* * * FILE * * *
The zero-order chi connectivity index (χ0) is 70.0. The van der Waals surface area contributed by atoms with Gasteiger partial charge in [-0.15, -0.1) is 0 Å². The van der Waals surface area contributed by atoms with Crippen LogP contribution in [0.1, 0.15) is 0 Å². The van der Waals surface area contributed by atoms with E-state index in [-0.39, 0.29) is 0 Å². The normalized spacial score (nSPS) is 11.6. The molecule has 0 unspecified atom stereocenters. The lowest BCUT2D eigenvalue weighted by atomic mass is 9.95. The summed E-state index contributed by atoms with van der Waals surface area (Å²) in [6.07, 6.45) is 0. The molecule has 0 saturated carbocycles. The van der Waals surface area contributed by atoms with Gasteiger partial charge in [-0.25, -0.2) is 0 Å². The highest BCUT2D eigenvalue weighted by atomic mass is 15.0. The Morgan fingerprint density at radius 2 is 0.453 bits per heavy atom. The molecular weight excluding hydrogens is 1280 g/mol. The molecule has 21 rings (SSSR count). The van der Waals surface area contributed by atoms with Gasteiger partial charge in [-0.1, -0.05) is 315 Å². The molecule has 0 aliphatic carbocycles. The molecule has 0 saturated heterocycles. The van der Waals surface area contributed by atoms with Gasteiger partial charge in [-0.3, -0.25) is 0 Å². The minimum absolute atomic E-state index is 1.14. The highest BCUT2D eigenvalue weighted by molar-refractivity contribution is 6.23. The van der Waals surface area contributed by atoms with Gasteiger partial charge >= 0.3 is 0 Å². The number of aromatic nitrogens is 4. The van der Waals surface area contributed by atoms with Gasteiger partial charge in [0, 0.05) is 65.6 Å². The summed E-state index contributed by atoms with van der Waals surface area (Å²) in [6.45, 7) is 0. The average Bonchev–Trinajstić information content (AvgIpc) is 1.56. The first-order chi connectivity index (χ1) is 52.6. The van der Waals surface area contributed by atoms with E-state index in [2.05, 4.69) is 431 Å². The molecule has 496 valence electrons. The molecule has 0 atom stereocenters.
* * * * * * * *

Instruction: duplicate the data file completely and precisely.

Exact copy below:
The zero-order chi connectivity index (χ0) is 70.0. The van der Waals surface area contributed by atoms with Gasteiger partial charge in [-0.15, -0.1) is 0 Å². The van der Waals surface area contributed by atoms with Crippen LogP contribution in [0.1, 0.15) is 0 Å². The van der Waals surface area contributed by atoms with E-state index in [-0.39, 0.29) is 0 Å². The normalized spacial score (nSPS) is 11.6. The molecule has 0 unspecified atom stereocenters. The lowest BCUT2D eigenvalue weighted by atomic mass is 9.95. The summed E-state index contributed by atoms with van der Waals surface area (Å²) in [6.07, 6.45) is 0. The molecule has 0 saturated carbocycles. The van der Waals surface area contributed by atoms with Gasteiger partial charge in [-0.25, -0.2) is 0 Å². The highest BCUT2D eigenvalue weighted by atomic mass is 15.0. The Morgan fingerprint density at radius 2 is 0.453 bits per heavy atom. The molecular weight excluding hydrogens is 1280 g/mol. The molecule has 21 rings (SSSR count). The van der Waals surface area contributed by atoms with Gasteiger partial charge in [-0.1, -0.05) is 315 Å². The molecule has 0 aliphatic carbocycles. The molecule has 0 saturated heterocycles. The van der Waals surface area contributed by atoms with Gasteiger partial charge in [-0.3, -0.25) is 0 Å². The minimum absolute atomic E-state index is 1.14. The highest BCUT2D eigenvalue weighted by molar-refractivity contribution is 6.23. The van der Waals surface area contributed by atoms with Gasteiger partial charge >= 0.3 is 0 Å². The number of aromatic nitrogens is 4. The van der Waals surface area contributed by atoms with Gasteiger partial charge in [0, 0.05) is 65.6 Å². The summed E-state index contributed by atoms with van der Waals surface area (Å²) in [6.45, 7) is 0. The average Bonchev–Trinajstić information content (AvgIpc) is 1.56. The first-order chi connectivity index (χ1) is 52.6. The van der Waals surface area contributed by atoms with E-state index in [2.05, 4.69) is 431 Å². The molecule has 496 valence electrons. The molecule has 0 atom stereocenters.